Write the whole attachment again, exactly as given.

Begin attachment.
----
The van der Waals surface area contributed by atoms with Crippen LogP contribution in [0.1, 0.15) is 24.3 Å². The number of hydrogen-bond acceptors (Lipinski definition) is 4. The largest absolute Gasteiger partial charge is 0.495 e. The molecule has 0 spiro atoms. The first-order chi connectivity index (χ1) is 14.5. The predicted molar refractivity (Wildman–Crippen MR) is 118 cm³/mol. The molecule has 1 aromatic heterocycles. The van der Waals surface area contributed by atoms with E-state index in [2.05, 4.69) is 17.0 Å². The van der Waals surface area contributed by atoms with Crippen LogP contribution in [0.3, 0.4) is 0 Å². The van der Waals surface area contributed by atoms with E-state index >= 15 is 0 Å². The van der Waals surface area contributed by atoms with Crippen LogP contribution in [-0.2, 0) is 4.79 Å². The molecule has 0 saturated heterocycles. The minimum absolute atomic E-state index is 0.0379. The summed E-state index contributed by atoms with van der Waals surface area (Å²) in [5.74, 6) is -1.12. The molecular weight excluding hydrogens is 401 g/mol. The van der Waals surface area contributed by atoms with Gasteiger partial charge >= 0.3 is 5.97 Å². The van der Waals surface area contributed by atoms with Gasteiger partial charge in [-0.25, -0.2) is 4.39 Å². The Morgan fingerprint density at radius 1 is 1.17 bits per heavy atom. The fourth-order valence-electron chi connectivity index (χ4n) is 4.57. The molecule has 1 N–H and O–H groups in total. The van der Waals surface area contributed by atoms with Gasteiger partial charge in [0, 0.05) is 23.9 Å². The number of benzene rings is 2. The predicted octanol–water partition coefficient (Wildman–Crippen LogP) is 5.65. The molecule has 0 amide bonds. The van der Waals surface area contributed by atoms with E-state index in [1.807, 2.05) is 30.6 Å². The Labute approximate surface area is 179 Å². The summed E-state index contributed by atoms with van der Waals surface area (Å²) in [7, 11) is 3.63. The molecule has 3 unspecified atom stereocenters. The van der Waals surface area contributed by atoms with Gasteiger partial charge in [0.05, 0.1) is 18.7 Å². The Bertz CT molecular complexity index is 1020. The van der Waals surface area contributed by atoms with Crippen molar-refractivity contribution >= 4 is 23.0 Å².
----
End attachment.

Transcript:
The van der Waals surface area contributed by atoms with Crippen LogP contribution in [0.1, 0.15) is 24.3 Å². The number of hydrogen-bond acceptors (Lipinski definition) is 4. The largest absolute Gasteiger partial charge is 0.495 e. The molecule has 0 spiro atoms. The first-order chi connectivity index (χ1) is 14.5. The predicted molar refractivity (Wildman–Crippen MR) is 118 cm³/mol. The molecule has 1 aromatic heterocycles. The van der Waals surface area contributed by atoms with E-state index in [2.05, 4.69) is 17.0 Å². The van der Waals surface area contributed by atoms with Crippen LogP contribution in [0.3, 0.4) is 0 Å². The van der Waals surface area contributed by atoms with E-state index >= 15 is 0 Å². The van der Waals surface area contributed by atoms with Crippen LogP contribution in [-0.2, 0) is 4.79 Å². The molecule has 0 saturated heterocycles. The minimum absolute atomic E-state index is 0.0379. The summed E-state index contributed by atoms with van der Waals surface area (Å²) in [5.74, 6) is -1.12. The molecular weight excluding hydrogens is 401 g/mol. The van der Waals surface area contributed by atoms with Gasteiger partial charge >= 0.3 is 5.97 Å². The van der Waals surface area contributed by atoms with Gasteiger partial charge in [-0.25, -0.2) is 4.39 Å². The Morgan fingerprint density at radius 1 is 1.17 bits per heavy atom. The fourth-order valence-electron chi connectivity index (χ4n) is 4.57. The molecule has 1 N–H and O–H groups in total. The van der Waals surface area contributed by atoms with Gasteiger partial charge in [0, 0.05) is 23.9 Å². The number of benzene rings is 2. The predicted octanol–water partition coefficient (Wildman–Crippen LogP) is 5.65. The molecule has 0 amide bonds. The van der Waals surface area contributed by atoms with E-state index in [1.807, 2.05) is 30.6 Å². The Labute approximate surface area is 179 Å². The summed E-state index contributed by atoms with van der Waals surface area (Å²) in [7, 11) is 3.63. The molecule has 3 unspecified atom stereocenters. The van der Waals surface area contributed by atoms with Gasteiger partial charge in [0.05, 0.1) is 18.7 Å². The Bertz CT molecular complexity index is 1020. The van der Waals surface area contributed by atoms with Crippen molar-refractivity contribution >= 4 is 23.0 Å².